- Game Title: Joking Hazard
- Release Date: 2016
- Number of Players: 3-10
- Average Game Time: 30-90 mins
- Game Publisher: Breaking Games
- Website: jokinghazardgame.com
- Game Designer: N/A
- Expansions/Alternates: Yes
- Available in Stores: Yes
Disclaimer: This game has adult themes and is meant for players 18 and up. Do not buy this game for children and then get mad at me that it is inappropriate. Please and thank you.
Another Kickstarter funded game that takes a popular comic series and warps it into a fun, ridiculous, and inappropriate game came into my life last week. Joking Hazard is a card game based on the comic Cyanide and Happiness, which you’ve probably heard of if you’ve spent more than five minutes browsing the Internet. In case you haven’t, Cyanide and Happiness focuses on awkward and inappropriate reactions to situations and condenses them into a three-strip comic panel. Joking Hazard takes these elements and turns them into an extremely clever, wild, and raunchy game with Cards Against Humanity-esque decisions and a feeling of depravity that just can’t be beat.
The game is very similar in gameplay to Cards Against Humanity or Apples to Apples. You have a set of 7 cards, there is a judge that rotates clockwise every round, you play a card facedown and the judge chooses which card is the winner. The differences are fairly straightforward, but are important to the flow and style of the game. For starters, the cards are all single panels of a comic that you use to form a complete strip with two other
panels. The first panel is drawn from the draw pile, the judge places the second panel either before or after the first one, and then each player other than the judge chooses a panel to place at the end, completing the strip. This means that there is only one deck of cards, rather than two like in CAH and Apples to Apples, and each one is meant to be paired with other cards to form the final joke. The person who played the card that the judge picks keep their card to tally the score, and then play continues until you decide it’s time to stop.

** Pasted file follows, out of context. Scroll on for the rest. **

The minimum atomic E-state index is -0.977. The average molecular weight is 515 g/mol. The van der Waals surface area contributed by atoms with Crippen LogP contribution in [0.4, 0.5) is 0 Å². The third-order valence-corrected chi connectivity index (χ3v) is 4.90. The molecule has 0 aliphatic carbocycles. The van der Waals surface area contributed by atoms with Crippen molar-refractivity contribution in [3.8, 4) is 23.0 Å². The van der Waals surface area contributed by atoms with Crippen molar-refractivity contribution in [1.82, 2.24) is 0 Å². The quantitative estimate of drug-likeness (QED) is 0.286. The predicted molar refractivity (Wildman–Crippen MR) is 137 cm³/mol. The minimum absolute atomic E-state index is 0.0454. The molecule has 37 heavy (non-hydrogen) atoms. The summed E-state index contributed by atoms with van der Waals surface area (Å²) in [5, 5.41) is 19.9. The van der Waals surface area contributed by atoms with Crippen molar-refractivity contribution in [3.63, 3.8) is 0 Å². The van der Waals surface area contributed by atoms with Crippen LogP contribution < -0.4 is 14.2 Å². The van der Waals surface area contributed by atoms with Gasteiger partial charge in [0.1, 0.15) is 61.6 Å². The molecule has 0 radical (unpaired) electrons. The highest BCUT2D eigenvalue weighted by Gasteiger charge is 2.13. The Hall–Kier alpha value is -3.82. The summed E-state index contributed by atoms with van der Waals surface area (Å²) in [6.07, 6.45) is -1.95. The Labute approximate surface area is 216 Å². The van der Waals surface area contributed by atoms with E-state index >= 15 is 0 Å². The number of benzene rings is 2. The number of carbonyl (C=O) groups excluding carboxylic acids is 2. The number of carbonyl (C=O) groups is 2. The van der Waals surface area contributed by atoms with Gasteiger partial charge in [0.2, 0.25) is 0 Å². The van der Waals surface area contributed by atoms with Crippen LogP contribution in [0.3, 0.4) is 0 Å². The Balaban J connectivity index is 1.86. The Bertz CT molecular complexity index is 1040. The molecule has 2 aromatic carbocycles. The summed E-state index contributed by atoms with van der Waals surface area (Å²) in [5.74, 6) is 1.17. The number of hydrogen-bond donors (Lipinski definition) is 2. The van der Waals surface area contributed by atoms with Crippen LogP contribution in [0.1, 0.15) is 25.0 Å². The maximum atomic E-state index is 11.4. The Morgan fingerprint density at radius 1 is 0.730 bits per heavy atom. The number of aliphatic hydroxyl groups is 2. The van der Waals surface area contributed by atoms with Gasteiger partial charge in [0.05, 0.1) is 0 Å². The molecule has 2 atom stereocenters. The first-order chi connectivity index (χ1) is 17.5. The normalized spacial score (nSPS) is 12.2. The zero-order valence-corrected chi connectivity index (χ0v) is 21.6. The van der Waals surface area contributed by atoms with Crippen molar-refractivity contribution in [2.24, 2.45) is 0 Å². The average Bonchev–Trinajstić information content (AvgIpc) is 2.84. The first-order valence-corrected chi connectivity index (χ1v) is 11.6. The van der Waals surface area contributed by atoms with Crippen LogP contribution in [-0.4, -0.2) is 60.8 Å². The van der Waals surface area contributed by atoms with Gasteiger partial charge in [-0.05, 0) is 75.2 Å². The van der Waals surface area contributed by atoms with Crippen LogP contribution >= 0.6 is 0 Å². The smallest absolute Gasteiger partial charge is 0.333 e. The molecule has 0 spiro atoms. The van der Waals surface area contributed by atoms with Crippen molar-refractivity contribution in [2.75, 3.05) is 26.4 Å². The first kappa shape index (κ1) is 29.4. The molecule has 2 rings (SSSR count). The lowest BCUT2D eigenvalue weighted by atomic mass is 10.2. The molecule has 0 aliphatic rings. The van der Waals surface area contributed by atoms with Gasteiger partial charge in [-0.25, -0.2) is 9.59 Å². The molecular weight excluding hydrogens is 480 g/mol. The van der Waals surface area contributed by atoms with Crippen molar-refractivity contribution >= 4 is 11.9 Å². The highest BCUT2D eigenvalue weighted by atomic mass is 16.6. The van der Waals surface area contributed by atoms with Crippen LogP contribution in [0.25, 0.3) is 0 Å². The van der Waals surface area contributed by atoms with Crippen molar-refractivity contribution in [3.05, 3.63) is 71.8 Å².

The positives in the game come from the amount of creative ways you can play the cards and the game’s ability to keep you on your toes. Because each card is suited for a different situation, there are a huge number of possibilities and directions you can take when playing a card. At first when I read my cards I assumed there was no way I would be able to use some of them, but sure enough a round came along where they were the perfect fit. In addition, the fact that the judge gets to play one of the cards is a huge positive in comparison to CAH and Apples to Apples. The judge actually gets to shape the story the way they see fit, which can very quickly add to the hilarity.
One downside to the game that I saw was that there are definitely times that your cards aren’t a good fit to the panels that have currently been played. This is an issue that comes up with any of these games, but the times when everything is a dud seems more noticeable when shown in comic style. This was rare when I played, but after a few more run-throughs I wouldn’t be surprised if it became more noticeable. In addition, the game seems to be a lot better in small groups. I’ve played once with 4 players and once with 10, and ultimately the game with 10 was still fun but it took longer and felt like some good cards got lost in the shuffle.
Ultimately this is the type of game you want to have for get-togethers, parties, and alcohol related shenanigans (if you are the type for that). I once again want to stress that this game is not one you want to be playing with or around your kids, but when you have a group of fun loving adults it is a great game to have in your collection.
Jack’s Rating: 4/5 stars